PR: a manifesto for change

5 Apr

David Phillips – author, consultant, academic and Fellow of the Institute of Public Relations – has built on news of the departure of the institute's director general Colin Farrington to issue an impassioned call for change within the UK's membership body for public relations practitioners.

As ever with David, there's much that's brilliant and far-sighted here, but I fear that his piece sets so many hares running that it won't amount to a clear manifesto for action.

So, to keep things simple, here are two action points that I had previously kept private, but will now air in public.

  • We need a UK forum for public relations educators and researchers. It could have been the CIPR's Education and Skills sectoral group, but this was taken in an entirely different direction. The CIPR's choice is either to facilitate this group under its wing, or to allow this group to operate independently (in the model of the Academy of Marketing or the US Institute for Public Relations).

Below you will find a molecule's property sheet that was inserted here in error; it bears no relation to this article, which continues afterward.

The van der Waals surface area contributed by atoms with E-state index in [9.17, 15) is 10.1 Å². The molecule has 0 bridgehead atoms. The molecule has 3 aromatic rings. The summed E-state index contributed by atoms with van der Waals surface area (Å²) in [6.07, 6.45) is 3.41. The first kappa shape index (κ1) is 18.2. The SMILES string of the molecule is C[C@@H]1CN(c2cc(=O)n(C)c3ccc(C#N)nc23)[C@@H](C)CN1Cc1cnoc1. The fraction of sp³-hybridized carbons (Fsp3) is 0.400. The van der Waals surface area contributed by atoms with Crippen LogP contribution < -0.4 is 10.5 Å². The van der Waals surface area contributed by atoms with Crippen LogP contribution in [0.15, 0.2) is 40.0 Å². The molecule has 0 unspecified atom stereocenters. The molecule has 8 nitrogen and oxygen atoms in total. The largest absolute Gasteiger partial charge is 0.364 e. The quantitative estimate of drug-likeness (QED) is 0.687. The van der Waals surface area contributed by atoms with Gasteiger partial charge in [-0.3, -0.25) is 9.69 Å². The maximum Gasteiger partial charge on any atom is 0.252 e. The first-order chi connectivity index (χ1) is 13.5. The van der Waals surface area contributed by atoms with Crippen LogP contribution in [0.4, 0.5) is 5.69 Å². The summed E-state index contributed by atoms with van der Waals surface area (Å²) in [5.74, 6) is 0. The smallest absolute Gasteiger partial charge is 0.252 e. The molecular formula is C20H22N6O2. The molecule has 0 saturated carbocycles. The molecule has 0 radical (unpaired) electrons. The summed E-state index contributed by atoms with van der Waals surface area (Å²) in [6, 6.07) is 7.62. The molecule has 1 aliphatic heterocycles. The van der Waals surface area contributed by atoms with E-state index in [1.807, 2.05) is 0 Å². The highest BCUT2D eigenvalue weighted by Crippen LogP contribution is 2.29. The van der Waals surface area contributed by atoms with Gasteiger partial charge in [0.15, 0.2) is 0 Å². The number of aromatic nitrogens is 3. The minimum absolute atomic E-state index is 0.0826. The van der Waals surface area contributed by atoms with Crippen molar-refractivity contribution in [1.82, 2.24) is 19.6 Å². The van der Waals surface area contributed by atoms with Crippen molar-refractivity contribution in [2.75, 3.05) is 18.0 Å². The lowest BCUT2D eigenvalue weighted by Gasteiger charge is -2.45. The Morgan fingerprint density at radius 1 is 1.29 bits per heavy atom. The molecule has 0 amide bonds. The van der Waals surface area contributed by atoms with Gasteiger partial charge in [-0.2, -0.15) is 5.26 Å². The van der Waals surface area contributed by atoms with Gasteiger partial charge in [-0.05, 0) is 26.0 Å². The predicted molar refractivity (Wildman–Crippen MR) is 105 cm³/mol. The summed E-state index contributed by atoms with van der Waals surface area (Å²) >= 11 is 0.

• University course approvals are a mess. There are CIPR-approved courses that are no longer recruiting, and well-established courses that are not approved. Public relations education at university level is at risk because changes in higher education funding pose particular problems for the 'new' teaching universities with their PR degree programmes. For the sake of the students and for the reputation and distinctiveness of the 'profession', the CIPR either needs to grasp this nettle or resign from its self-appointed role as an arbiter of educational quality.

One Response to “PR: a manifesto for change”

  1. David Phillips 15/04/2010 at 12:04 pm #

    Richard, Thank you.
    Your points are well made and are re-enforced in the make-up of the new CIPR committee announced today which lacks academic representation.
    Without some coherent work on your issues, this committee will be much less effective than it could be.
    I agree that my ‘manifesto’ is broad but so too are the effects of the biggest communication revolution for 6000 years.

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